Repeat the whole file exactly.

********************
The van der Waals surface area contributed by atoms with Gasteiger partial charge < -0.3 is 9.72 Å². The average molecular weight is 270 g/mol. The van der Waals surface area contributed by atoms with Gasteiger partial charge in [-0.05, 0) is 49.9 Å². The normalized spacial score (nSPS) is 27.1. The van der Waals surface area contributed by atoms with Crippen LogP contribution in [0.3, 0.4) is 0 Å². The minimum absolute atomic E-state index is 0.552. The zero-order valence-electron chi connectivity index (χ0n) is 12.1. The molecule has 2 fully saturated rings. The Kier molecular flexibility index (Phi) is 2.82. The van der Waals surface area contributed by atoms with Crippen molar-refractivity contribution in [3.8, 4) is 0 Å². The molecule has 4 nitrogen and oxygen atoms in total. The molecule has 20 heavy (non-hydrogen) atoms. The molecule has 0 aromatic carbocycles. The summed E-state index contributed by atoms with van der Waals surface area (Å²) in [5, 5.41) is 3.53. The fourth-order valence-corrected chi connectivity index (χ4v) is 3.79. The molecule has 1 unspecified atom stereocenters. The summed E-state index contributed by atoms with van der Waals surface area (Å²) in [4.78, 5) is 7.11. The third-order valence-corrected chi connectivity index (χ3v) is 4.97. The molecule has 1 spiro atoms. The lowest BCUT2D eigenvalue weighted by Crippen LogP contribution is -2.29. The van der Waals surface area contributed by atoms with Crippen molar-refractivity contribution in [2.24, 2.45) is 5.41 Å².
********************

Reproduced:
The van der Waals surface area contributed by atoms with Gasteiger partial charge < -0.3 is 9.72 Å². The average molecular weight is 270 g/mol. The van der Waals surface area contributed by atoms with Gasteiger partial charge in [-0.05, 0) is 49.9 Å². The normalized spacial score (nSPS) is 27.1. The van der Waals surface area contributed by atoms with Crippen LogP contribution in [0.3, 0.4) is 0 Å². The minimum absolute atomic E-state index is 0.552. The zero-order valence-electron chi connectivity index (χ0n) is 12.1. The molecule has 2 fully saturated rings. The Kier molecular flexibility index (Phi) is 2.82. The van der Waals surface area contributed by atoms with Crippen molar-refractivity contribution in [3.8, 4) is 0 Å². The molecule has 4 nitrogen and oxygen atoms in total. The molecule has 20 heavy (non-hydrogen) atoms. The molecule has 0 aromatic carbocycles. The summed E-state index contributed by atoms with van der Waals surface area (Å²) in [5, 5.41) is 3.53. The fourth-order valence-corrected chi connectivity index (χ4v) is 3.79. The molecule has 1 unspecified atom stereocenters. The summed E-state index contributed by atoms with van der Waals surface area (Å²) in [4.78, 5) is 7.11. The third-order valence-corrected chi connectivity index (χ3v) is 4.97. The molecule has 1 spiro atoms. The lowest BCUT2D eigenvalue weighted by Crippen LogP contribution is -2.29. The van der Waals surface area contributed by atoms with Crippen molar-refractivity contribution in [2.24, 2.45) is 5.41 Å².